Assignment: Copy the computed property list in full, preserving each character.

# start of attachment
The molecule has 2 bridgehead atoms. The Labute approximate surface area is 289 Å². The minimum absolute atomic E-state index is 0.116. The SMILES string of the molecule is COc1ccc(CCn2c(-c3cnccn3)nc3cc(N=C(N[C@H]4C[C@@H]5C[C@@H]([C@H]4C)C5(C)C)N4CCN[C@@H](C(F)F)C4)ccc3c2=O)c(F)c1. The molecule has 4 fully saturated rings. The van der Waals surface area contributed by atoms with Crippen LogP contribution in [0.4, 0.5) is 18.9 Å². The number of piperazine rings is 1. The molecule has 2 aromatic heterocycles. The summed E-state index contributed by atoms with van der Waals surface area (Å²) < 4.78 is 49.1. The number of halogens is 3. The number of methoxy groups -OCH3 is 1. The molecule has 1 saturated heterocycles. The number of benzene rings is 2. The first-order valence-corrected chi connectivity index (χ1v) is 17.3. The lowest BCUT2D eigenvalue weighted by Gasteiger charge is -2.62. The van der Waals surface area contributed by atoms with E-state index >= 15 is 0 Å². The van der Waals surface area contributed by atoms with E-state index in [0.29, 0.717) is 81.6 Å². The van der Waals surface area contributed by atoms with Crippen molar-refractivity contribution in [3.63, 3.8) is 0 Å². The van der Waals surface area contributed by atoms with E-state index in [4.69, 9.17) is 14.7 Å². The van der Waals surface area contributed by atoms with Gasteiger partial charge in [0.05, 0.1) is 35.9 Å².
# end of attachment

The molecule has 2 bridgehead atoms. The Labute approximate surface area is 289 Å². The minimum absolute atomic E-state index is 0.116. The SMILES string of the molecule is COc1ccc(CCn2c(-c3cnccn3)nc3cc(N=C(N[C@H]4C[C@@H]5C[C@@H]([C@H]4C)C5(C)C)N4CCN[C@@H](C(F)F)C4)ccc3c2=O)c(F)c1. The molecule has 4 fully saturated rings. The van der Waals surface area contributed by atoms with Crippen LogP contribution in [0.4, 0.5) is 18.9 Å². The number of piperazine rings is 1. The molecule has 2 aromatic heterocycles. The summed E-state index contributed by atoms with van der Waals surface area (Å²) < 4.78 is 49.1. The number of halogens is 3. The number of methoxy groups -OCH3 is 1. The molecule has 1 saturated heterocycles. The number of benzene rings is 2. The first-order valence-corrected chi connectivity index (χ1v) is 17.3. The lowest BCUT2D eigenvalue weighted by Gasteiger charge is -2.62. The van der Waals surface area contributed by atoms with E-state index >= 15 is 0 Å². The van der Waals surface area contributed by atoms with E-state index in [0.29, 0.717) is 81.6 Å². The van der Waals surface area contributed by atoms with Crippen molar-refractivity contribution in [3.63, 3.8) is 0 Å². The van der Waals surface area contributed by atoms with E-state index in [4.69, 9.17) is 14.7 Å². The van der Waals surface area contributed by atoms with Gasteiger partial charge in [0.05, 0.1) is 35.9 Å².